And that is how I want to close this evening. I want to share with you my midrash on these three simple words. Each of us has our own.
These are mine.
I am Jewish.
I am inspired by the words of Naomi Shemer who wrote about Jerusalem, symbol of our history, our yearnings, our current struggles, our hopes and dreams to write of Zahav, gold. Nehoshet, metal, Or, light.
Judaism is pure gold and being and acting Jewish and committing one’s life to this ancient yet dynamic and changing tradition is a way of mining some of the most precious metal which exists in our world.
The words of the Torah are pure gold, sparkling and priceless. The words of our holy texts are food for the mind and for the heart. They can keep us up at night with challenge or lull us to sleep with their beauty and comfort.
The traditions of tzedakah and of interpersonal standards of behavior beckon to us as goals for our lives. They help me to aim to be a mentsch in a world which often denies the importance of treating one another respectfully. They inspire me always to believe in and live for and work for the betterment of all people, those I see around me and those half a world away.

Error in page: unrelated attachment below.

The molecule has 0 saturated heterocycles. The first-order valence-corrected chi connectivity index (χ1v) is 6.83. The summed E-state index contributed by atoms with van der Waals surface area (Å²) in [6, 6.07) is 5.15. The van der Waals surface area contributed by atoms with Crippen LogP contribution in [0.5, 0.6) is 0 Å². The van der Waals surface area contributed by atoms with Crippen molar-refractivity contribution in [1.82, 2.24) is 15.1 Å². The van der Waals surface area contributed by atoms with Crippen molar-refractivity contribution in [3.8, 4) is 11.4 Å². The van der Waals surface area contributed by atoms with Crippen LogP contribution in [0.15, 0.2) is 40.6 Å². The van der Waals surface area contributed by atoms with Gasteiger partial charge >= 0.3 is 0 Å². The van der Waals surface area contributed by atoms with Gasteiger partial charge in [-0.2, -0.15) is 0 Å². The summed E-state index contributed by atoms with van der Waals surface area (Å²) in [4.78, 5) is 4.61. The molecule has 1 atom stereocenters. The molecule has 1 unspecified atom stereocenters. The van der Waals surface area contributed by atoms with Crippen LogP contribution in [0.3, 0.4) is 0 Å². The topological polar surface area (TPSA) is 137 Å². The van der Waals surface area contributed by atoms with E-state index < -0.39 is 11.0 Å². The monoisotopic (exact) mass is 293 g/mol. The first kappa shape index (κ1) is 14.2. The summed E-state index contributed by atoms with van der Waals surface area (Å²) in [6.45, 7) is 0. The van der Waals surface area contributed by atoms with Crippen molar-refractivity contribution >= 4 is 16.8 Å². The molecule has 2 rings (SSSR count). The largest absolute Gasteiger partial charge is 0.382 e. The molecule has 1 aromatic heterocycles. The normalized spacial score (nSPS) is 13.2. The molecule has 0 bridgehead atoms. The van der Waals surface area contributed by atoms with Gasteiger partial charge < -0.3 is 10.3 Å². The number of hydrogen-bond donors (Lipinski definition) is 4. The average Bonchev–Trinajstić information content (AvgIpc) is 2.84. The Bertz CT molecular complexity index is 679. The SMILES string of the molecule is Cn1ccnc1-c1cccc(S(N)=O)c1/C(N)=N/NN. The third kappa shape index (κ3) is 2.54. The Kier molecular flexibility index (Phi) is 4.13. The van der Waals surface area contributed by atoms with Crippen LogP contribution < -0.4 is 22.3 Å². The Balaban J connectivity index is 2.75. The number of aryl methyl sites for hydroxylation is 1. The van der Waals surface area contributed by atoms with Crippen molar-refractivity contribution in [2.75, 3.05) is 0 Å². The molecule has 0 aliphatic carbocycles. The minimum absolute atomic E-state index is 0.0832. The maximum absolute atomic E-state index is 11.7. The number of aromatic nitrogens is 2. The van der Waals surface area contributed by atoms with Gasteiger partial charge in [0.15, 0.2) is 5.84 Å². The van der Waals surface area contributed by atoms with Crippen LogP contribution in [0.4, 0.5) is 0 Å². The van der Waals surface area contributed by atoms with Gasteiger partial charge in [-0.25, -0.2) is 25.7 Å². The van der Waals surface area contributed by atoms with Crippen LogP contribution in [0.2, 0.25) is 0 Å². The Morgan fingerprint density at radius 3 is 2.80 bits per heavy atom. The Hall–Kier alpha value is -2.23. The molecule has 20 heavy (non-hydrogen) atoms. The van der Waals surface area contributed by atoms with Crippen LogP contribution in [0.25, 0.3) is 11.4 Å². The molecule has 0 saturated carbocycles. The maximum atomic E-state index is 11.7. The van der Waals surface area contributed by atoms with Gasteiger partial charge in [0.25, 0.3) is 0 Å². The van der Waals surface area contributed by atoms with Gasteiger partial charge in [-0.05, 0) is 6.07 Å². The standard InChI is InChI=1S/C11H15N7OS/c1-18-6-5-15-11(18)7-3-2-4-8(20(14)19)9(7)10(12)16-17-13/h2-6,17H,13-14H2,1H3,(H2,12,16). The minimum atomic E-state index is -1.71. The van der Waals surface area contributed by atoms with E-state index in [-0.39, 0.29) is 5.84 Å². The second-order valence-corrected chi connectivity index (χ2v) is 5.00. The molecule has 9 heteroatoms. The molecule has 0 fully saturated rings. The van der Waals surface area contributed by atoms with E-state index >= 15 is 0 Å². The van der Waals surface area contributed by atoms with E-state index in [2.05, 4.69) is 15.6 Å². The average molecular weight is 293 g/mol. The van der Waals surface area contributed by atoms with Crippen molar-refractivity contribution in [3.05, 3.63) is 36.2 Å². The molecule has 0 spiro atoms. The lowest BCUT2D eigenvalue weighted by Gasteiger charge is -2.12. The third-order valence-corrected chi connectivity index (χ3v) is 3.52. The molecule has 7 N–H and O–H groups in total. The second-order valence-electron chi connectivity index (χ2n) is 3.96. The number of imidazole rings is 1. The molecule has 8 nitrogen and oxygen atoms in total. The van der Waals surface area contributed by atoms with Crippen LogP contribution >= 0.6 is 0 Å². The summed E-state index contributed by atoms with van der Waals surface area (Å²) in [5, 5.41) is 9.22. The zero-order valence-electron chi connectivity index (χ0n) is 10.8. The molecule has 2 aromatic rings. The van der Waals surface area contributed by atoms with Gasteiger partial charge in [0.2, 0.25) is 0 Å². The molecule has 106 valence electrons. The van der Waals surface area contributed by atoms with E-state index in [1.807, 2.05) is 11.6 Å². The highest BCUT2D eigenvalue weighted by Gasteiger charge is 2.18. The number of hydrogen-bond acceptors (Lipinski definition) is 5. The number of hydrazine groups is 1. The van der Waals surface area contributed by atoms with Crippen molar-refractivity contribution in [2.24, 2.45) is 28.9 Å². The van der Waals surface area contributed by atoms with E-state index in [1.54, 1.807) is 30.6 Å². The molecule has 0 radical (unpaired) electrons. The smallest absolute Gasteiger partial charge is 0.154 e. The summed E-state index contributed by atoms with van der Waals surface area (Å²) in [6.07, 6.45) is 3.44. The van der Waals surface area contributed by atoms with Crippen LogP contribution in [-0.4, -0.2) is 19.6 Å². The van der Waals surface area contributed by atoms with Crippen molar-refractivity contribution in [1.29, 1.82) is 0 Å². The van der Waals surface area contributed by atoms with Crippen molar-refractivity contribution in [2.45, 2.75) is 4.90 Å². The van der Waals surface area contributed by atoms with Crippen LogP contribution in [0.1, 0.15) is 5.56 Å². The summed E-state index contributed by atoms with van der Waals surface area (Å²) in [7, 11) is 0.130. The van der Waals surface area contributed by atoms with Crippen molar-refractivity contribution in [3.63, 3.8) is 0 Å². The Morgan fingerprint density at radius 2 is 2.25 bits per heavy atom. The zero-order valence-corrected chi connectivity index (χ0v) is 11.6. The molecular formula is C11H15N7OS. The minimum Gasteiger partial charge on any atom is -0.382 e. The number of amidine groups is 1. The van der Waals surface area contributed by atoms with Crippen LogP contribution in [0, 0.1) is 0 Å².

Our ritual traditions form the basis by which I reach for something greater. When I hold a yad to read Torah or hold a lulav at Sukkot or pick up the matza at the Seder, the connection is so deep and is so lasting that it is pure gold. Truthfully, sometimes the gold is a bit tarnished with familiarity. Sometimes it is less attractive than other things which shine in our world of freedom but even if my eyes stray to something else, the gold is there waiting for me to return and see it with new appreciative eyes.
Judaism is metal. It provides strength beyond anything else in my world. It links me together with a past and a present and a future which provides meaning for everything that I do and everything that I am.
It provides a connection for me and for my family with people far away, with times long ago and it helps me to believe that we are not alone. It gives a structure to our lives in ways that nothing else could, no matter how much we might love the fun, good and pleasant things in the world we share with everyone.